No Jitter is part of the Informa Tech Division of Informa PLC

This site is operated by a business or businesses owned by Informa PLC and all copyright resides with them. Informa PLC's registered office is 5 Howick Place, London SW1P 1WG. Registered in England and Wales. Number 8860726.

Cisco Buys BroadSoft, Now What?

As you likely saw elsewhere on No Jitter, Cisco yesterday announced its intent to acquire BroadSoft for approximately $1.9 billion in a bid to accelerate its cloud communications efforts. The deal instantly makes Cisco the market leader in the UCaaS space, as BroadSoft's BroadWorks and BroadCloud offerings are used by the majority of service providers delivering UCaaS.

Cisco's move raises some interesting questions, and potentially creates some market disruptions. Cisco had been in the middle of its own cloud transformation, based on Spark, its team collaboration application. Spark, fully hosted by Cisco, is available as a SaaS offering providing team messaging, meeting, and UC functionality, including the ability to leverage Cisco's hybrid services to integrate it with existing on-premises or hosted deployments of Cisco Unified Communications Manager (UCM) or Hosted Collaboration Solution (HCS). In addition, Cisco HCS partners are able to build contact center solutions based on HCS. Over the last year Cisco has built out the telephony and video offerings to turn Spark into a robust UCaaS offering. Now, with the acquisition of BroadSoft, Cisco adds two new platforms, with lots of overlapping features, to its portfolio.

BroadSoft's white-labeled BroadCloud and packaged BroadWorks software offerings deliver a similar set of features compared with what's currently offered by Cisco. It includes unified communications, meetings, team messaging, and contact center. The primary difference is in terms of focus. BroadSoft sells its wares to service providers who use it to deliver their own UCaaS offerings, whereas Cisco sells direct to enterprises, or enables service provider partners to build custom hosted solutions via HCS.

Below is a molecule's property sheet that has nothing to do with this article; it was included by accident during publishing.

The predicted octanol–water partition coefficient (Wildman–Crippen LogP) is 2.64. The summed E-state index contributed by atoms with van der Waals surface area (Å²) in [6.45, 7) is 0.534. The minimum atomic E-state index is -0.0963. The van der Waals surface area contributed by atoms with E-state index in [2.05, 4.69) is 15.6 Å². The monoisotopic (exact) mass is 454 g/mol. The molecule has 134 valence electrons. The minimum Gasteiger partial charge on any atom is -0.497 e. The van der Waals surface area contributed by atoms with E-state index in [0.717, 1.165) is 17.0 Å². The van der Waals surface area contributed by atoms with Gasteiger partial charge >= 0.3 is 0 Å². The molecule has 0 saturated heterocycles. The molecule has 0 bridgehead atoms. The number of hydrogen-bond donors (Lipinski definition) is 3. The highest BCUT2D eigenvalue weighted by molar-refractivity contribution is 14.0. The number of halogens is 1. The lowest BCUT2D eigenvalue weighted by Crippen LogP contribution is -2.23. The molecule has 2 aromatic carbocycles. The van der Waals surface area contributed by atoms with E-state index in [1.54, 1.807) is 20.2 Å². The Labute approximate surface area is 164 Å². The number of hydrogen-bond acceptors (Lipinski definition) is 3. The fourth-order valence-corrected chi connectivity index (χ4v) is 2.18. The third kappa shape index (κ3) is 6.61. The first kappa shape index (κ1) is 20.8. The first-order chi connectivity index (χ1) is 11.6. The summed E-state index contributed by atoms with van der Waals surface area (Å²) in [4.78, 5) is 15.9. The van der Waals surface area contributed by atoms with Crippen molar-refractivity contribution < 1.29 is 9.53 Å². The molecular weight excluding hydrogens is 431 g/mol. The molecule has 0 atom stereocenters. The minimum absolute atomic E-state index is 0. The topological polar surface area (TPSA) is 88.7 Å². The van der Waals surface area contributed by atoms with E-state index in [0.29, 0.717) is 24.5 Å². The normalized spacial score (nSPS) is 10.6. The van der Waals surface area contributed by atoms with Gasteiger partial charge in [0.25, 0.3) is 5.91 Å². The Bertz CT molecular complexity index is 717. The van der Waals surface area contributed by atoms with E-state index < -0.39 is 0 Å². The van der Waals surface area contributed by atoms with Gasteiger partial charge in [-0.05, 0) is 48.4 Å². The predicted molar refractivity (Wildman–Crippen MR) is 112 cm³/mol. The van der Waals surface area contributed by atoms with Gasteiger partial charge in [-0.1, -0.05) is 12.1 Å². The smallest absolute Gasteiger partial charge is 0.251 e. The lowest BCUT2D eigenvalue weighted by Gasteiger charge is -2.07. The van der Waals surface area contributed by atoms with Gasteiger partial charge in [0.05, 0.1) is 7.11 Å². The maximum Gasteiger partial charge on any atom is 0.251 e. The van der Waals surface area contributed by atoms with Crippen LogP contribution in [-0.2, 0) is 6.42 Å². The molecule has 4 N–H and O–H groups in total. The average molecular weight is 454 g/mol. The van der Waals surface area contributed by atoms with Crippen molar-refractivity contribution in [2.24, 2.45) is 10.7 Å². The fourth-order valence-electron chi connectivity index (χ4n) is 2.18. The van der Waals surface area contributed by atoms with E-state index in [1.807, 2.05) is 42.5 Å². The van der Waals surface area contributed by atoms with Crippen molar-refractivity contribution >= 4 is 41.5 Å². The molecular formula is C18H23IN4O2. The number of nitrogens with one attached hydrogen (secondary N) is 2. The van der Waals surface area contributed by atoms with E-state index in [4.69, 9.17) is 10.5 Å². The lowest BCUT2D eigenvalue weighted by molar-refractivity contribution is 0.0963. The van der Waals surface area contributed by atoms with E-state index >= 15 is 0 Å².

As UC analyst Dave Michels noted in previous coverage, the primary synergy is one of markets. BroadSoft partners typically sell to the SMB market, whereas Cisco has primarily focused on the larger enterprise. Still, questions remain over product overlap, partnerships, and future direction...

Will Cisco maintain BroadWorks and BroadCloud?

Cisco hasn't exactly ignored the SMB market; its Spark-based telephony and video offerings are well suited for that market segment. Now, with the acquisition of BroadSoft, will Cisco cede the SMB market to service provider partners and continue to develop the BroadSoft product suite? Or does it see BroadSoft's customers as future channels for Spark? How will partners who already sell both BroadSoft and HCS-based offerings react?

What's the integration strategy?

One area where BroadSoft lacks competing products is video and digital whiteboards. Will Cisco integrate its video and Spark Board products into BroadWorks and BroadCloud? If so, how, given the tight integration between Spark and Spark Board?

How will the combined companies compete with over-the-top providers?

UCaaS providers like 8x8, Dialpad, RingCentral, and Vonage, continue to grow by selling direct to enterprises. Cisco and BroadSoft's strategy is to sell through partners. Will they be able to match the pace of innovation, compete on cost, and maintain market share against an ever-increasing array of competitors selling direct to SMBs and larger enterprises? Or will Cisco need to develop a direct sales model, potentially competing against its partners? How will Cisco overcome the inherent advantage that a provider that controls its own platform, and can rapidly deliver new features, maintains over a UCaaS provider who bases its service on a third-party platform?

What happens to Polycom?

Polycom and BroadSoft currently partner to integrate Polycom phones and video endpoints into BroadWorks and BroadCloud. Cisco obviously sees potential revenues from bundling its own phones and video conferencing systems with BroadSoft software and is likely to aggressively work to shift partners away from Polycom.

Is there a large enterprise opportunity?

Nemertes' research continually shows growth of UCaaS adoption. While most of that growth has been in the SMB market, even larger enterprises are eying the cloud to improve agility, gain access to new features, and enable IT to focus on more strategic roles. Cisco's cloud story for the large enterprise today revolves around HCS. Could Cisco look to leverage BroadCloud as a potential alternative solution? And if so, again, what's the impact on partners?

We're only 24 hours past the official announcement, but Cisco has already turned the UC world on its ear. It's not just Mitel anymore that's consolidating the UC market.

Follow Irwin Lazar on Twitter!